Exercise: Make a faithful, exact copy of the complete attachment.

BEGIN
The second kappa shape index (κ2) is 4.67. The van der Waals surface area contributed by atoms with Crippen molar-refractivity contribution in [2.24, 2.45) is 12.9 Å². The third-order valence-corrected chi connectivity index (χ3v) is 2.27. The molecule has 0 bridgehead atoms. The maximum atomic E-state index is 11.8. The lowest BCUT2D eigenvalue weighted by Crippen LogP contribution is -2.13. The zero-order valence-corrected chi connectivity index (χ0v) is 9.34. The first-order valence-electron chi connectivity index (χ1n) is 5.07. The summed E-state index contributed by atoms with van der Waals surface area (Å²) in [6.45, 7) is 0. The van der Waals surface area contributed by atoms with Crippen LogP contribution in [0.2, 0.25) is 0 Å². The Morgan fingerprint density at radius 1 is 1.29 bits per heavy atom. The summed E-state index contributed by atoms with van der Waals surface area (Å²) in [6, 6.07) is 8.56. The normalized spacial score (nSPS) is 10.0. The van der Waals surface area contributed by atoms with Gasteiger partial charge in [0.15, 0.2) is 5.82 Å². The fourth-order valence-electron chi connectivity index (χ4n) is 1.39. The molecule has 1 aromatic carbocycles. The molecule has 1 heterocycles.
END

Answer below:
The second kappa shape index (κ2) is 4.67. The van der Waals surface area contributed by atoms with Crippen molar-refractivity contribution in [2.24, 2.45) is 12.9 Å². The third-order valence-corrected chi connectivity index (χ3v) is 2.27. The molecule has 0 bridgehead atoms. The maximum atomic E-state index is 11.8. The lowest BCUT2D eigenvalue weighted by Crippen LogP contribution is -2.13. The zero-order valence-corrected chi connectivity index (χ0v) is 9.34. The first-order valence-electron chi connectivity index (χ1n) is 5.07. The summed E-state index contributed by atoms with van der Waals surface area (Å²) in [6.45, 7) is 0. The van der Waals surface area contributed by atoms with Crippen LogP contribution in [0.2, 0.25) is 0 Å². The Morgan fingerprint density at radius 1 is 1.29 bits per heavy atom. The summed E-state index contributed by atoms with van der Waals surface area (Å²) in [6, 6.07) is 8.56. The normalized spacial score (nSPS) is 10.0. The van der Waals surface area contributed by atoms with Gasteiger partial charge in [0.15, 0.2) is 5.82 Å². The fourth-order valence-electron chi connectivity index (χ4n) is 1.39. The molecule has 1 aromatic carbocycles. The molecule has 1 heterocycles.